La Villa Strangiato
When I was eight years old I was hanging out in my friend Dave Bourquin’s bedroom when his brother, Robbie, barged in to play his new album on Dave’s record player. Robbie was much older (12) and much cooler than I was, and I wanted nothing more than to be just like Robbie.
“Listen to this song,” he told us. “It’s the coolest.” Robbie was something of an authority on such things, and so I listened. Intently. Sitting stone upright on Dave’s bed. And Robbie was right. It was most definitely the coolest. This wicked keyboard sound introduced a simple, shuffling drumline. “A modern day warrior, mean, mean stride. Today’s Tom Sawyer, mean, mean pride.” And then more keyboards and drums and bass and guitars and noise, and then the song ended and Robbie picked up the stereo’s tone arm and dropped the needle on the outer edge of the record, and we listened to the same song again and again. All afternoon.
So I went home, and, as I recall it, I told my Mom that the next time she went to the Severna Park mall she should stop by Sound Odyssey and pick me up a copy of Rush’s new album, Moving Pictures, because Rush was the coolest band ever and “Tom Sawyer” was the coolest song ever and because I was now into rock music. Seriously. And for some reason, she did. Sort of. Actually, she bought Fly by Night, which, in hindsight, was the more reasonable choice. I mean, if I had a precocious eight-year-old son who told me to buy him a Rush album, I’d probably get the one with the pretty owl on the cover, too. (Actually, I probably would have laughed and told him to get a job, but that’s why I’m not a parent.) Have you looked at the cover of Moving Pictures lately? To borrow from Slater’s description of the one dollar bill in Dazed and Confused, “There’s some freaky shit going on in there.”
So Mom bought me Fly by Night, and, of course, I pouted because, well, because “Tom Sawyer” was nowhere to be found on Fly by Night and, I mean, who listens to Fly by Night anyway? Cool third graders don’t, that’s for sure. Cool third graders listen to Moving Pictures, and so — get this — I convinced her to go back to Sound Odyssey and return Fly by Night in exchange for Moving Pictures. Unbelievable. She’s a saint.
Twenty-four years later I still haven’t a clue what “Tom Sawyer” is about — this despite the endless junior high discussions of how Neil Peart was the greatest lyricist in the history of rock (and the greatest drummer as well, obviously) and of how 2112, in particular, showed his debt to Ayn Rand. One of my friends — Kirby, I think — even claimed to have finished reading Atlas Shrugged out of devotion to Peart, but I could barely get through Anthem, and when I finally did get around to really reading Rand, I was old enough to know better, thank God.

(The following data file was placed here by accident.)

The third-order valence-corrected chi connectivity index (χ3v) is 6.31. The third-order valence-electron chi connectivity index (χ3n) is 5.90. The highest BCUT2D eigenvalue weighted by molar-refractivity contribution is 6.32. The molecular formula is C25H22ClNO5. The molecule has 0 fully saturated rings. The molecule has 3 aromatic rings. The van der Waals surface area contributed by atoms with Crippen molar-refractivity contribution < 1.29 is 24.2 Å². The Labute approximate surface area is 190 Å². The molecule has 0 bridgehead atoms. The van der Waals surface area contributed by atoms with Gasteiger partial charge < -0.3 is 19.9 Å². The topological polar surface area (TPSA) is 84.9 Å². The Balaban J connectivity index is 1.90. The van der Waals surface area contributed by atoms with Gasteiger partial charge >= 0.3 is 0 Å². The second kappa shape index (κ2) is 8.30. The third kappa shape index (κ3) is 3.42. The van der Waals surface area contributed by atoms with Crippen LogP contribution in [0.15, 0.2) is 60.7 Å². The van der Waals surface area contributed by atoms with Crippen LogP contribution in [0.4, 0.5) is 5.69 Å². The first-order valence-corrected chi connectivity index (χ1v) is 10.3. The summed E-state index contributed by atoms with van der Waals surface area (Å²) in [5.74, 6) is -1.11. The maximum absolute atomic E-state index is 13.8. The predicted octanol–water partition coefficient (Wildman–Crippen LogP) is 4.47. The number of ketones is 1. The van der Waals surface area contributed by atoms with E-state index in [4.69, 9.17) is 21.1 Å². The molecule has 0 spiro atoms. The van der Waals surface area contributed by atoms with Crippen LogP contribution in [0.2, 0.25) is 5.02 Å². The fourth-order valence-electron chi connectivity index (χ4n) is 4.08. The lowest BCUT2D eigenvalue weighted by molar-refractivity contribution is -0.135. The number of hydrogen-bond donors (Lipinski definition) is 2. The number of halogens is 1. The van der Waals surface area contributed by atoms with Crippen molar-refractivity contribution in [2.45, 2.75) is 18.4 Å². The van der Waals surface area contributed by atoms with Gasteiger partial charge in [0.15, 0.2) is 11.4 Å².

But I was eight and I owned my own copy of Moving Pictures, and I played the hell out of it. Side one, at least. I played the hell out of side one of Moving Pictures, which is just about a perfect album side, you’ve gotta admit: Tom Sawyer / Red Barchetta / YYZ / Limelight. Play any one of those songs in my presence, and it’s 1980 again, and I’m just discovering the gut-churning sensation of rock music again.
And I say all of that to say this. Tomorrow morning I’ll be flying for the first time into the Toronto International Airport — also known as YYZ. And just seeing those letters, neatly capitalized, on my e-ticket sent me running to my CD collection. Moving Pictures is still a great album (even side two), but when I want to listen to Rush these days I invariably pull out Exit…Stage Left, their document of the Moving Pictures tour. And so the new Song of the Moment is the other instrumental from that great double-album — not “YYZ” but “La Villa Strangiato,” which doesn’t have a five-minute drum solo, but does have lots of cool synthesizers and some nice guitar work from Alex Lifeson. And no singing from Geddy. Which, as we all know, is a good thing.
Depending on connectivity issues, I’ll try to post daily updates from the film festival. If I can’t, expect a massive post when I return. In the meantime, keep an eye on Film Journey.
Thank you very kindly. Goodnight.